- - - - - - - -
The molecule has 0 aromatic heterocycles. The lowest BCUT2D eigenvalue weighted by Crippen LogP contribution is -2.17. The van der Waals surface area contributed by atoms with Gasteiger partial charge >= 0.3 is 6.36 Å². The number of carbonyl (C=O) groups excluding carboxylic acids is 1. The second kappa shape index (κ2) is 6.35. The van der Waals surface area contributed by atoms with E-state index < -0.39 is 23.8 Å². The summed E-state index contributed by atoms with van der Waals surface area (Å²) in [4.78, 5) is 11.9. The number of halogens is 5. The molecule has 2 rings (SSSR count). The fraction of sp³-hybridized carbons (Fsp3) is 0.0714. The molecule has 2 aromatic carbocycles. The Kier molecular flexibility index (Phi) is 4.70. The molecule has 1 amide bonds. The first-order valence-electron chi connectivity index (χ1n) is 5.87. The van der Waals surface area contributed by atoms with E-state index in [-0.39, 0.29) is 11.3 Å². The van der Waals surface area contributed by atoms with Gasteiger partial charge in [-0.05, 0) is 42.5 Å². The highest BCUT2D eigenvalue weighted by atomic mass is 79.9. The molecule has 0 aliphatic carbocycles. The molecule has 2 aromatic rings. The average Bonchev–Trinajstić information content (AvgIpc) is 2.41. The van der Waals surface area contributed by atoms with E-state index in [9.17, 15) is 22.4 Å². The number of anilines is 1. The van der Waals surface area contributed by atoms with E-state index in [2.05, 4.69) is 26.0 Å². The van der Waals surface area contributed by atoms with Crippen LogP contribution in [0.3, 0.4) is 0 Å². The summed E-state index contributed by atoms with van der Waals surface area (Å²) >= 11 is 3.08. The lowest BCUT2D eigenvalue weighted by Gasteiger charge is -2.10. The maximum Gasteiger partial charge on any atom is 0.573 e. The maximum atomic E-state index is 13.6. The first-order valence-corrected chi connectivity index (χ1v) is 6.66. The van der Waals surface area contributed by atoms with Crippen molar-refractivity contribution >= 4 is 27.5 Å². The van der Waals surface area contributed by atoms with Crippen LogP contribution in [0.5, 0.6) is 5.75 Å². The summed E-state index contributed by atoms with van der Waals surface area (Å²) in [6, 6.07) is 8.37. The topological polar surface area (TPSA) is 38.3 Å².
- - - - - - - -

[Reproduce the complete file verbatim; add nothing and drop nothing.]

The molecule has 0 aromatic heterocycles. The lowest BCUT2D eigenvalue weighted by Crippen LogP contribution is -2.17. The van der Waals surface area contributed by atoms with Gasteiger partial charge >= 0.3 is 6.36 Å². The number of carbonyl (C=O) groups excluding carboxylic acids is 1. The second kappa shape index (κ2) is 6.35. The van der Waals surface area contributed by atoms with E-state index < -0.39 is 23.8 Å². The summed E-state index contributed by atoms with van der Waals surface area (Å²) in [4.78, 5) is 11.9. The number of halogens is 5. The molecule has 2 rings (SSSR count). The fraction of sp³-hybridized carbons (Fsp3) is 0.0714. The molecule has 2 aromatic carbocycles. The Kier molecular flexibility index (Phi) is 4.70. The molecule has 1 amide bonds. The first-order valence-electron chi connectivity index (χ1n) is 5.87. The van der Waals surface area contributed by atoms with E-state index in [-0.39, 0.29) is 11.3 Å². The van der Waals surface area contributed by atoms with Gasteiger partial charge in [-0.05, 0) is 42.5 Å². The highest BCUT2D eigenvalue weighted by atomic mass is 79.9. The molecule has 0 aliphatic carbocycles. The molecule has 2 aromatic rings. The average Bonchev–Trinajstić information content (AvgIpc) is 2.41. The van der Waals surface area contributed by atoms with E-state index in [9.17, 15) is 22.4 Å². The number of anilines is 1. The van der Waals surface area contributed by atoms with E-state index in [2.05, 4.69) is 26.0 Å². The van der Waals surface area contributed by atoms with Crippen LogP contribution in [0.3, 0.4) is 0 Å². The summed E-state index contributed by atoms with van der Waals surface area (Å²) >= 11 is 3.08. The lowest BCUT2D eigenvalue weighted by Gasteiger charge is -2.10. The maximum Gasteiger partial charge on any atom is 0.573 e. The maximum atomic E-state index is 13.6. The first-order valence-corrected chi connectivity index (χ1v) is 6.66. The van der Waals surface area contributed by atoms with Crippen molar-refractivity contribution >= 4 is 27.5 Å². The van der Waals surface area contributed by atoms with Crippen LogP contribution in [0.5, 0.6) is 5.75 Å². The summed E-state index contributed by atoms with van der Waals surface area (Å²) in [6, 6.07) is 8.37. The topological polar surface area (TPSA) is 38.3 Å².